Aldi to become first retailer to fully remove black plastic from stores

410 tonnes of black plastic will be removed from stores

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8 September 2020 | 0

 Aldi Ireland will become the first retailer in Ireland to fully remove all black plastic from its core food range next month. Aldi has cut a massive 30 million difficult-to-recycle black plastic trays from its products and stores, saving 410 tonnes of non-recyclable plastic waste and replacing it with 100% recyclable alternatives.

As part of its pledge to remove all difficult-to-recycle plastics from core food lines by the end of 2020, Aldi is swapping the remainder of its black plastic trays for 100% recyclable packaging across its entire ready meal, sides and biscuit ranges.

Aldi’s ready meal ranges will be moving to new ‘Evolve’ trays, made from 85% recycled material, this month, while its ‘Tasty Sides’ ranges will be moving to 100% recyclable clear plastic trays.

The final range to fully remove black plastic from its packaging will be Aldi’s own-label biscuits, which will move to recyclable clear plastic trays by the end of October. Once the change is complete, all black plastic packaging will be removed from Aldi’s entire own label food range across its 143 Irish stores.

Aldi has been working in partnership with its suppliers to implement these changes as it moves to cut the use of difficult-to-recycle plastics.  Aldi announced last year that it had gotten rid of non-detectable black plastic from its fresh beef, fresh fish and fruit and vegetable ranges.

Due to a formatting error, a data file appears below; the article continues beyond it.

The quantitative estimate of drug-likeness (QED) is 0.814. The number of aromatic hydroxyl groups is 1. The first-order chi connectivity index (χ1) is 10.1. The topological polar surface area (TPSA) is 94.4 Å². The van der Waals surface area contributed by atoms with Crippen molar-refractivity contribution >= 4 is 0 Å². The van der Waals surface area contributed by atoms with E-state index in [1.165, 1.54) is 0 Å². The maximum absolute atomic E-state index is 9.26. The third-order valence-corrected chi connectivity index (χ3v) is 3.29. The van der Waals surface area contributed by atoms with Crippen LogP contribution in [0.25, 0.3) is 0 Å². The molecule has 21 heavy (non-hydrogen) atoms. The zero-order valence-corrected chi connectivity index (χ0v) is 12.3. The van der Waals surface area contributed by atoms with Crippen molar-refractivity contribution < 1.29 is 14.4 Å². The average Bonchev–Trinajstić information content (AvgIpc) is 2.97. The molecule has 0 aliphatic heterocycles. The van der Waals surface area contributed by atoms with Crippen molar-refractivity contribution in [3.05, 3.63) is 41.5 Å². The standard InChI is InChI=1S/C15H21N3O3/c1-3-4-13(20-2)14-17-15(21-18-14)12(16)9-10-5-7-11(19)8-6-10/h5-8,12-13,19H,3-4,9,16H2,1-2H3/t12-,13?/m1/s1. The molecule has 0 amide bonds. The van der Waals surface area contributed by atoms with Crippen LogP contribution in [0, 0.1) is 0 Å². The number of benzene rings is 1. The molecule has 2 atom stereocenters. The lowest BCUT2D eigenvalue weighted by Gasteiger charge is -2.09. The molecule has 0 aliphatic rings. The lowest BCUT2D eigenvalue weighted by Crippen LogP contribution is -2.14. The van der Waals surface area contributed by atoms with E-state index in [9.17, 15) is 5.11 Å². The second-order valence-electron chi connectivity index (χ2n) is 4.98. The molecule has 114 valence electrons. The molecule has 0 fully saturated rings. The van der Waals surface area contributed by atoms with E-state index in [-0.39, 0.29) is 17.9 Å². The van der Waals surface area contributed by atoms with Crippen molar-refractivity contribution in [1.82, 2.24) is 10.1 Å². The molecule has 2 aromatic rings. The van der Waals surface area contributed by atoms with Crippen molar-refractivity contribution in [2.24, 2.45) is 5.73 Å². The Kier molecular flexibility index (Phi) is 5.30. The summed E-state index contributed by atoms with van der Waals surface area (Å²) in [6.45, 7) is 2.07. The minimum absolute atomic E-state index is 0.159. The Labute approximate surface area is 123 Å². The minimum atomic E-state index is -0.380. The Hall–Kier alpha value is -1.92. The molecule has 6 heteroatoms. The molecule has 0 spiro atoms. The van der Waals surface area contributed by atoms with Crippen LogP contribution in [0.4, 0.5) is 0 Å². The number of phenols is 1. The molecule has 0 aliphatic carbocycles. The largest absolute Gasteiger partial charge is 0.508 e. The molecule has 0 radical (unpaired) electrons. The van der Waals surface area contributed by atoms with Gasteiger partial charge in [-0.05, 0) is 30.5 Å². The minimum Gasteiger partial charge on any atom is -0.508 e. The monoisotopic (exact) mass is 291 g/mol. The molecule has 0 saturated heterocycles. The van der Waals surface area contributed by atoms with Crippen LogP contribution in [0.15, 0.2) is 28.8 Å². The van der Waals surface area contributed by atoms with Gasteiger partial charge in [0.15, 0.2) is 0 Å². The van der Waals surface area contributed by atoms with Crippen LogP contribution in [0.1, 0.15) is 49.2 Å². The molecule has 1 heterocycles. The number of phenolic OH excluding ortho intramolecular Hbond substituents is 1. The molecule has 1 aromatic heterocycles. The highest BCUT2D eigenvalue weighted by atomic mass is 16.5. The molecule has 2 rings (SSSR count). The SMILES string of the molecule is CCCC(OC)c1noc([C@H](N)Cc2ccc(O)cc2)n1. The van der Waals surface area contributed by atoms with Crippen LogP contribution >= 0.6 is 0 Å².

More recently, Aldi confirmed its falafel and veggie burger ranges had moved to 100% recyclable clear plastic trays, while its Specially Selected Pizza and Specially Selected tomato ranges moved to eco-friendly, fully recyclable cardboard trays.

“Removing black plastic from all our core food range and limiting waste has been a key priority for Aldi,” said John Curtin, Aldi group buying director. “We are delighted that by the end of next month we will have achieved our aim, becoming the first retailer in Ireland to reach this goal.

“We also want to thank all of our suppliers who have worked tirelessly on this phase of our plastics and packaging strategy. We know we have more to achieve, but this is another important milestone for the business,” Curtin said.

Since introducing its plastic-reduction strategy in March 2018, Aldi has removed more than 600 tonnes of plastic from its 143 Irish stores, replaced over 870 tonnes of unrecyclable material with recyclable alternatives and removed 490 tonnes of packaging from its core ranges.

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